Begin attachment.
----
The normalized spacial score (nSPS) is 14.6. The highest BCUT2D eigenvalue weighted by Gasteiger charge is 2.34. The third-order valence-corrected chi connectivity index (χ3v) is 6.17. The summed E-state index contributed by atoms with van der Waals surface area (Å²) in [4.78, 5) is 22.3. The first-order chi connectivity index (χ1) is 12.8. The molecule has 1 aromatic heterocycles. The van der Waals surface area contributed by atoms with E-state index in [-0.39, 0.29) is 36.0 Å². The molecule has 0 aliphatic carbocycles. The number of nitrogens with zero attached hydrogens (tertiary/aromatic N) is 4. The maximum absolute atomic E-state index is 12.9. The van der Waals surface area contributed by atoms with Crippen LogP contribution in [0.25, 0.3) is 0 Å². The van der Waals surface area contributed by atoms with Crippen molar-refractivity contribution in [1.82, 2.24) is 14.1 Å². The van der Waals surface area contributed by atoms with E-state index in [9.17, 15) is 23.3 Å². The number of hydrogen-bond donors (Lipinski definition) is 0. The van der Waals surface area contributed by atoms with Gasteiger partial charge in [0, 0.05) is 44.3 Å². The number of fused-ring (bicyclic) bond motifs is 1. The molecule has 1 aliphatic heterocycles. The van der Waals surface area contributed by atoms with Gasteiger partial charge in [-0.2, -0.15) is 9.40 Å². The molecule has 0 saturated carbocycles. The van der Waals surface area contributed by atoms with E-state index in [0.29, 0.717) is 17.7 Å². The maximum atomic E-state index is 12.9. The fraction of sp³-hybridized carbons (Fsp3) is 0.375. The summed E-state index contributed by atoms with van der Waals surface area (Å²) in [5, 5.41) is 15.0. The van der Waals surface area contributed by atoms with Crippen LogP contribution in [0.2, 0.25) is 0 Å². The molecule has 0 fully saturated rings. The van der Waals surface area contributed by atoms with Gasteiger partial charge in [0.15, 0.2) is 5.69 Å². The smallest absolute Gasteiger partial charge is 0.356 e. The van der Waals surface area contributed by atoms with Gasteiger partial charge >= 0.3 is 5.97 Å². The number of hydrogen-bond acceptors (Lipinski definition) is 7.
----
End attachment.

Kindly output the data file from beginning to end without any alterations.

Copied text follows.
The normalized spacial score (nSPS) is 14.6. The highest BCUT2D eigenvalue weighted by Gasteiger charge is 2.34. The third-order valence-corrected chi connectivity index (χ3v) is 6.17. The summed E-state index contributed by atoms with van der Waals surface area (Å²) in [4.78, 5) is 22.3. The first-order chi connectivity index (χ1) is 12.8. The molecule has 1 aromatic heterocycles. The van der Waals surface area contributed by atoms with E-state index in [-0.39, 0.29) is 36.0 Å². The molecule has 0 aliphatic carbocycles. The number of nitrogens with zero attached hydrogens (tertiary/aromatic N) is 4. The maximum absolute atomic E-state index is 12.9. The van der Waals surface area contributed by atoms with Crippen LogP contribution in [0.25, 0.3) is 0 Å². The van der Waals surface area contributed by atoms with Crippen molar-refractivity contribution in [1.82, 2.24) is 14.1 Å². The van der Waals surface area contributed by atoms with E-state index in [9.17, 15) is 23.3 Å². The number of hydrogen-bond donors (Lipinski definition) is 0. The van der Waals surface area contributed by atoms with Gasteiger partial charge in [0, 0.05) is 44.3 Å². The number of fused-ring (bicyclic) bond motifs is 1. The molecule has 1 aliphatic heterocycles. The van der Waals surface area contributed by atoms with Gasteiger partial charge in [-0.2, -0.15) is 9.40 Å². The molecule has 0 saturated carbocycles. The van der Waals surface area contributed by atoms with E-state index in [0.29, 0.717) is 17.7 Å². The maximum atomic E-state index is 12.9. The fraction of sp³-hybridized carbons (Fsp3) is 0.375. The summed E-state index contributed by atoms with van der Waals surface area (Å²) in [5, 5.41) is 15.0. The van der Waals surface area contributed by atoms with Crippen LogP contribution in [0.2, 0.25) is 0 Å². The molecule has 0 fully saturated rings. The van der Waals surface area contributed by atoms with Gasteiger partial charge in [0.15, 0.2) is 5.69 Å². The smallest absolute Gasteiger partial charge is 0.356 e. The van der Waals surface area contributed by atoms with Gasteiger partial charge >= 0.3 is 5.97 Å². The number of hydrogen-bond acceptors (Lipinski definition) is 7.